The growth industry

<strong>Animal, Vegetable, Miracle: Our Year of Seasonal Eating</strong>

Barbara Kingsolver <em>Fa

Having formerly struggled to keep a pot plant alive for more than a week, this spring I embarked on a re-education project. A friend and I signed up for a small plot of scrubby ground on an allotment site in Leyton, in a less than promising spot between several major dual carriageways. Every weekend, while our friends nursed their hangovers or cooked up Sunday lunches, we set about creating our own little garden of Eden, sifting tons of topsoil, removing barrows upon barrows of thistles, hoeing, staking and planting.

It's not exactly rock'n'roll, but it has convinced me that agriculture is more addictive than any class A. All of a sudden, I am unable to let a week pass without spending several hours up to my elbows in mud. I love just hanging out on the allotment, where everyone says hello and people of every age, colour and class share tips on asparagus and mulch. Last weekend, when we harvested our first broad beans, I had a pitiful little city-girl epiphany - those tiny seeds had actually grown into real food! It was the miracle of life, right there in grubby old east London.

There are many very good reasons to avoid supermarkets, many of which Barbara Kingsolver spells out in depth in this book. But the most persuasive is that by distancing ourselves from the production of food, we have deprived ourselves of some of life's greatest and most fundamental pleasures: being active, working outside in the sunshine and the rain and, best of all, eating delicious, fresh, flavour-packed fruit, vegetables and meat. What we have instead is a poor replacement: days spent doing sedentary office jobs that barely allow us to see the sun, mass-produced food that tastes like cardboard and, if we are feeling virtuous, sweaty hours in a gym to burn off the excess calories. Little wonder so many of us are fat and depressed. The irony is that this is supposed to be progress.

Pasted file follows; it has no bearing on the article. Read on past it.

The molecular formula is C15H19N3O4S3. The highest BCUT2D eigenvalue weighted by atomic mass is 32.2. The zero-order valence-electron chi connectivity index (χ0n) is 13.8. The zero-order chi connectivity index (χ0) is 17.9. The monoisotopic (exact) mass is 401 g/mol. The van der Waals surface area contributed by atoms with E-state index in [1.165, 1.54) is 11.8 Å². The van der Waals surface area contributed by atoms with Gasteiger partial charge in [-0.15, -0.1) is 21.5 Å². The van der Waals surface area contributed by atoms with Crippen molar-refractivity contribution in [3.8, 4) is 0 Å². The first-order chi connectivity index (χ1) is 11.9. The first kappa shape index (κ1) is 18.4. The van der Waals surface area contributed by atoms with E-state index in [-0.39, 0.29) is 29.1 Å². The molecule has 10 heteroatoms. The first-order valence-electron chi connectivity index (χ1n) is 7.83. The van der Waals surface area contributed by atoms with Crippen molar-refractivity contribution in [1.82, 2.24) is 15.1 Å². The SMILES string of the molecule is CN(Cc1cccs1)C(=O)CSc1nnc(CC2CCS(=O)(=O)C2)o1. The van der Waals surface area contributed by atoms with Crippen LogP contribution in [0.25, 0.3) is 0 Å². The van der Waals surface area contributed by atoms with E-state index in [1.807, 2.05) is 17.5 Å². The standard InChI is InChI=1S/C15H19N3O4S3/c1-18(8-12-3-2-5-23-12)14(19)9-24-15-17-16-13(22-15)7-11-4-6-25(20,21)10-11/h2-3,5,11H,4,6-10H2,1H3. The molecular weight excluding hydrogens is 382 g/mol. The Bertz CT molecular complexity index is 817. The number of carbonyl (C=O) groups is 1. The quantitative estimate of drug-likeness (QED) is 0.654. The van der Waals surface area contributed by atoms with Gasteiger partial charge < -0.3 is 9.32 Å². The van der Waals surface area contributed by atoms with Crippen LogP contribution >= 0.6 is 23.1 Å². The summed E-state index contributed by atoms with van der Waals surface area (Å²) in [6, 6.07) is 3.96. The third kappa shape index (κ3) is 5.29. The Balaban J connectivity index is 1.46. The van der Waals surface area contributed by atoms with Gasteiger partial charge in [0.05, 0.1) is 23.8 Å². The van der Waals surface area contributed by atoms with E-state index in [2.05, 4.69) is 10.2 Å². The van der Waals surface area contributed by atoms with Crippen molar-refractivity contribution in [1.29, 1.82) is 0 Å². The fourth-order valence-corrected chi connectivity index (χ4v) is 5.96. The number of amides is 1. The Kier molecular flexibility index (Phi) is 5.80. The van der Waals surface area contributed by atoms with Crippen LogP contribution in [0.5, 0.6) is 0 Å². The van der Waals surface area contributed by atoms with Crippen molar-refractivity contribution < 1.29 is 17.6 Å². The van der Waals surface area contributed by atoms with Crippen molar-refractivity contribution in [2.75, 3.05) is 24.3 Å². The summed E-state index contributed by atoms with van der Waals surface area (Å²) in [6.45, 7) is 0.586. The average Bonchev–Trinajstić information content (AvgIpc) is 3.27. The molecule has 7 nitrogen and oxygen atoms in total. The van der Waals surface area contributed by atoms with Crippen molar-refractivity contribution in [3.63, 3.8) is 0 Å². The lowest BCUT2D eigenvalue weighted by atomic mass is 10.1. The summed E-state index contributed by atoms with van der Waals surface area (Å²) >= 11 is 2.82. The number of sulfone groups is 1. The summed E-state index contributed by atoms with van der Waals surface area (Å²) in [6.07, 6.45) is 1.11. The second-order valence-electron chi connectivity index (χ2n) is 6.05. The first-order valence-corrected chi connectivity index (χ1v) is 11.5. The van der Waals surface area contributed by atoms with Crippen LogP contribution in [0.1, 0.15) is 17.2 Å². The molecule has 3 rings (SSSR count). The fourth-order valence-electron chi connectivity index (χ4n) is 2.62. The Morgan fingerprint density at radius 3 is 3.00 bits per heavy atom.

Not everyone will want to go quite as far as Kingsolver has done to redress the balance. Having spent years living in Tucson, Arizona - a desert city where nothing grows but cacti and the only water comes from a non-renewable fossil aquifer - she decided to up sticks to a farmhouse in Appalachia, on the grounds that it "had more than one out of three of the basic elements necessary for human life". There, she, her husband and their two daughters set about living on entirely locally sourced food for a year, cultivating most of it themselves and buying any extras from farmers' markets. It was relentless, backbreaking work - imagine drying and canning all the vegetables your whole family will need to survive the winter - but by the end, their lives had changed for ever; they "did not want to go back".

The book is a combination of a diary, an agricultural how-to and an impassioned polemic against mass farming and America's self- destructive food culture. Kingsolver alarmingly shows how control of the world's food supply passed from the many to the few; six companies are now responsible for 98 per cent of the world's seed sales. The growth of large-scale farming has encouraged the production of vast quantities of unhealthy, calorie-rich crops that the industry has winkled into the food chain with disastrous results for public health. Now that mankind relies on only eight species for three-quarters of its sustenance, crop failure is a terrifying prospect. Americans are, writes Kingsolver, "the fattest people who have ever lived, dining just a few pathogens away from famine".

Kingsolver's argument is not that we should all switch off our PCs and head for the fields (though she does make that option sound attractive). Rather, she demonstrates why some knowledge of where food comes from is fundamental to any person's - and therefore any society's - well-being. We are educated in history and maths, but remain painfully ignorant about the industry upon which we all depend: "Is the story of bread . . . less relevant to our lives than the history of the 13 colonies?" It is a message that is just as pressing in Britain as it is across the pond.

The homespun style of Animal, Vegetable, Miracle is sometimes cloying - I certainly could have done without the contributions from Kingsolver's husband Steven and daughter Camille - but nevertheless, I found the project inspirational. Next stop for me is a chicken coop.

Alice O'Keeffe is an award-winning journalist and former arts editor of the New Statesman. She now works as a freelance writer and looks after two young children. You can find her on Twitter as @AliceOKeeffe.

This article first appeared in the 16 July 2007 issue of the New Statesman, Chavez: from hero to tyrant